I just finished your beautiful memoir of your incredible boy. I watched Soul Pancake's My Last Days as well--and of course I listened to Clouds over and over. I was so deeply moved and cried my eyes out. When people share their vulnerability, pain, disappointment and fears it helps others move through their own grief stories. Thank you for being a part of moving me though my own pain. My boy's name was Zach also. He died May 2 2010 of a brain tumour. Your Zach reminded me of my Zach. Zach's dad also died of cancer--it has been pretty ugly and painful. I could relate to so much of what you shared. My memoir came out in August--it's called In the Cleft Joy Comes in the Mourning. I hope I can touch others and show them that Jesus has never left them during their darkest moments. Here is the free download link--I'd be honoured if you could read it. Bless you Laura. You give many people hope. https://www.smashwords.com/books/view/520620

Dana Goodman
Elizabeth Ossowska
By Elizabeth Ossowska
This is a great message for everyone, even non-Christians... thank you.
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2 people hearted this
Jean Kelly
By Jean Kelly
Thank you for the beautiful perspective. The Bible has many stories - small and large. God Bless you and your family.
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1 person hearted this
Donna Lochridge
By Donna Lochridge
An awesome read. As I read I could tell you had been through all you wrote.
margo pedersen
By margo pedersen
Nicely said
Claudette Bougie
By Claudette Bougie
Laura, what a gift you have in writting.
Thank you for sharing at this Easter
Season, awe inspiring.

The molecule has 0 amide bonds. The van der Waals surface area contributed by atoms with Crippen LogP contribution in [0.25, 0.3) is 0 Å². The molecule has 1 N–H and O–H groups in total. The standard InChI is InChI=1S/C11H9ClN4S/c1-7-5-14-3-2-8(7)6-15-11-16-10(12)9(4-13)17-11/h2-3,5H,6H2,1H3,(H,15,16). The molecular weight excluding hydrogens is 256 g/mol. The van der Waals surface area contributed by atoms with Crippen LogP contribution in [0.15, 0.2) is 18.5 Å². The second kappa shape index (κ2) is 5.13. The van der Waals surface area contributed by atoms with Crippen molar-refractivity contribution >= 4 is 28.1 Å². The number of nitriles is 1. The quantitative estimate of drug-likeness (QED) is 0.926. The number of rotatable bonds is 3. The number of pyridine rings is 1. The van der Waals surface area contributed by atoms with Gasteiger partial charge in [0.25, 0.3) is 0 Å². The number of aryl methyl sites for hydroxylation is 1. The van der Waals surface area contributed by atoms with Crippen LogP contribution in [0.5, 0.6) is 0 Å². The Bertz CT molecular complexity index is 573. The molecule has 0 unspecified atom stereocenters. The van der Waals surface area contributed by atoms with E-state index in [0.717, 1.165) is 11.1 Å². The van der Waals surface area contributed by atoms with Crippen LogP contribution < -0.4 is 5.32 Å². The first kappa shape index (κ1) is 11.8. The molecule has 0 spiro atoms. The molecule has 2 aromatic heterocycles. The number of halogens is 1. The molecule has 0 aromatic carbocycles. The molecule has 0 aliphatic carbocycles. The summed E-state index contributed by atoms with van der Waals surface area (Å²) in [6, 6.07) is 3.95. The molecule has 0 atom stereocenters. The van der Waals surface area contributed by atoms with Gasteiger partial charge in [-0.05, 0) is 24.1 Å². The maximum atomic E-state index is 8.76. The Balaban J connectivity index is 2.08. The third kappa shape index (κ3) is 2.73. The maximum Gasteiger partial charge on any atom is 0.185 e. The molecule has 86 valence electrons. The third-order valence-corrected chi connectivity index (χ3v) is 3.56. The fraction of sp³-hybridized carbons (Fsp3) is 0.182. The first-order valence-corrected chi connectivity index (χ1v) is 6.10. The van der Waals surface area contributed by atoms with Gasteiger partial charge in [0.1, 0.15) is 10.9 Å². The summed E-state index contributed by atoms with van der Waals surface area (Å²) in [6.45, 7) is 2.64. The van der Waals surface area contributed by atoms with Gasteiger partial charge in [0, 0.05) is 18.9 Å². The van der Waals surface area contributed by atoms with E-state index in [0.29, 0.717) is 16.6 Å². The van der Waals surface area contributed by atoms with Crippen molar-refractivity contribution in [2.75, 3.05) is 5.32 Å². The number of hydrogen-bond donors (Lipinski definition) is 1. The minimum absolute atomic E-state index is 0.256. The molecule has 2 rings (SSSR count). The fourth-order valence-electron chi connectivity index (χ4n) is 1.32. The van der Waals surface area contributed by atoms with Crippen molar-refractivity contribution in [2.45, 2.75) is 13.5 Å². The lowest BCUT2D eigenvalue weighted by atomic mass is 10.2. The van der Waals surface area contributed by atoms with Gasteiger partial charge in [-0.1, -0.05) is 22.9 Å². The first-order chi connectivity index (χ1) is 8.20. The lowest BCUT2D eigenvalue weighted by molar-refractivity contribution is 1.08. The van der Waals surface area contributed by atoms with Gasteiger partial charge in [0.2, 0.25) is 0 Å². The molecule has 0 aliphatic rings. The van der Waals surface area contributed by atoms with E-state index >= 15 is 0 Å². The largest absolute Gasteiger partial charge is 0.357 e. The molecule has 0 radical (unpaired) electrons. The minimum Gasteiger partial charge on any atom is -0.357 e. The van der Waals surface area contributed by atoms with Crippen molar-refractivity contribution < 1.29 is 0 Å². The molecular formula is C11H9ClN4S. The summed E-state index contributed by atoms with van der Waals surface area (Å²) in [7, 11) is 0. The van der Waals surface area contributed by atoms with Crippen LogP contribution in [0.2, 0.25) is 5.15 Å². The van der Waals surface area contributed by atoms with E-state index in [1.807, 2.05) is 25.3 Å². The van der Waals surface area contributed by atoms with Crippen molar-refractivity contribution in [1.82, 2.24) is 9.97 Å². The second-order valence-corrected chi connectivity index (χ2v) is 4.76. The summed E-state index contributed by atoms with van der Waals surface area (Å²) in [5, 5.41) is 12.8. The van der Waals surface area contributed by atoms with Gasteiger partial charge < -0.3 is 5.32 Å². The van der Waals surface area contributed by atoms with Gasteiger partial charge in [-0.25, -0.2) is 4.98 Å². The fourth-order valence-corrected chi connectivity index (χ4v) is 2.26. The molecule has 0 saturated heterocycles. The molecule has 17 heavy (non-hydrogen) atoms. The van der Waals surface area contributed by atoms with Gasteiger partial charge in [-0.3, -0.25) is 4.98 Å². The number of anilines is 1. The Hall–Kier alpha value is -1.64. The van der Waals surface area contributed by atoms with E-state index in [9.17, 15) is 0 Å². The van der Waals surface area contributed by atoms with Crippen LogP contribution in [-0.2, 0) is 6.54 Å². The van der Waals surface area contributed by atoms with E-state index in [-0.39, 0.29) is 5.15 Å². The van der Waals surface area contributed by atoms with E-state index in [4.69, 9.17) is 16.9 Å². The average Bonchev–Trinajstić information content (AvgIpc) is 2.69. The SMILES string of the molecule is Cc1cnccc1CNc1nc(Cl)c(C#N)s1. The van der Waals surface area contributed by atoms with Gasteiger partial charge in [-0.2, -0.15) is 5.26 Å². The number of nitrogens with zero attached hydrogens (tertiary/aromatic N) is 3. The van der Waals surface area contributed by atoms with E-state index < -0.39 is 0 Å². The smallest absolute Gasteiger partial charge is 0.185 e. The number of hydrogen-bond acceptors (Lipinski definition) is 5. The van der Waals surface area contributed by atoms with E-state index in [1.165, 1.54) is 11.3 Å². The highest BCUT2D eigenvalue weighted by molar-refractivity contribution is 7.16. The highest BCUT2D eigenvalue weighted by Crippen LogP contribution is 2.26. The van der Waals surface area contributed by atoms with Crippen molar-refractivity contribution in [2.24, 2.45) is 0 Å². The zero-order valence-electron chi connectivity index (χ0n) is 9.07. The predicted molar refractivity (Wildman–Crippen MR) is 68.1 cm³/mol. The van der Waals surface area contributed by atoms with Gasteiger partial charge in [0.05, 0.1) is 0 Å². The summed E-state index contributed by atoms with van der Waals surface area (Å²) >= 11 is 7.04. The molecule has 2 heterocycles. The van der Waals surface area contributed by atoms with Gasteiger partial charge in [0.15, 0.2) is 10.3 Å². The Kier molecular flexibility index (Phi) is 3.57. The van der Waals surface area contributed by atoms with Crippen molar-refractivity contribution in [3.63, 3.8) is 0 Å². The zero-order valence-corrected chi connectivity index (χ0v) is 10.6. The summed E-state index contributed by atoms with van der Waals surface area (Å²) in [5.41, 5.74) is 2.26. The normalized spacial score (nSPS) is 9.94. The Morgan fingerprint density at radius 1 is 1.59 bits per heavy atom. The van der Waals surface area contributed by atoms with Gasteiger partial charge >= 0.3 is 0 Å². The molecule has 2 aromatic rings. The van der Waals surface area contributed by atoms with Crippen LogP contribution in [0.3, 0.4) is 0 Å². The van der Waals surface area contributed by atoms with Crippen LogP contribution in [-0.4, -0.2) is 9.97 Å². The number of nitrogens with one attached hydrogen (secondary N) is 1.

God bless and Happy Easter to you and your family
Joelle Bump
By Joelle Bump
Good morning Laura. This is one of the most beautiful things I h read this season! Life most definitely has many challenges and heartaches. I love God with all my heart yet sometimes I want to lay down and quit. I have watched my vibrant sister battle brain cancer for 11 1/1 years. She has had multiple strokes, is paralyzed on her left side, and has dementia from all the radiation and strokes. Now my husband has a brain tumor deep in his cerebellum. We face an unknown future. I h been reflecting so much on Christ's journey knowing He is beside my family and me. Yet somehow your words have found that raw place and put things back in their proper perspective. Thank you for always being real and sharing from that deep place in your heart. Know that God used you today on this beautiful Easier Sunday to put hope and courage back into someone's life!
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3 people hearted this
Vicky Ewing
By Vicky Ewing, Louisville KY
Beautiful insight. Thank you for sharing.
Justin Esser
By Justin Esser
So beautifully stated and how true!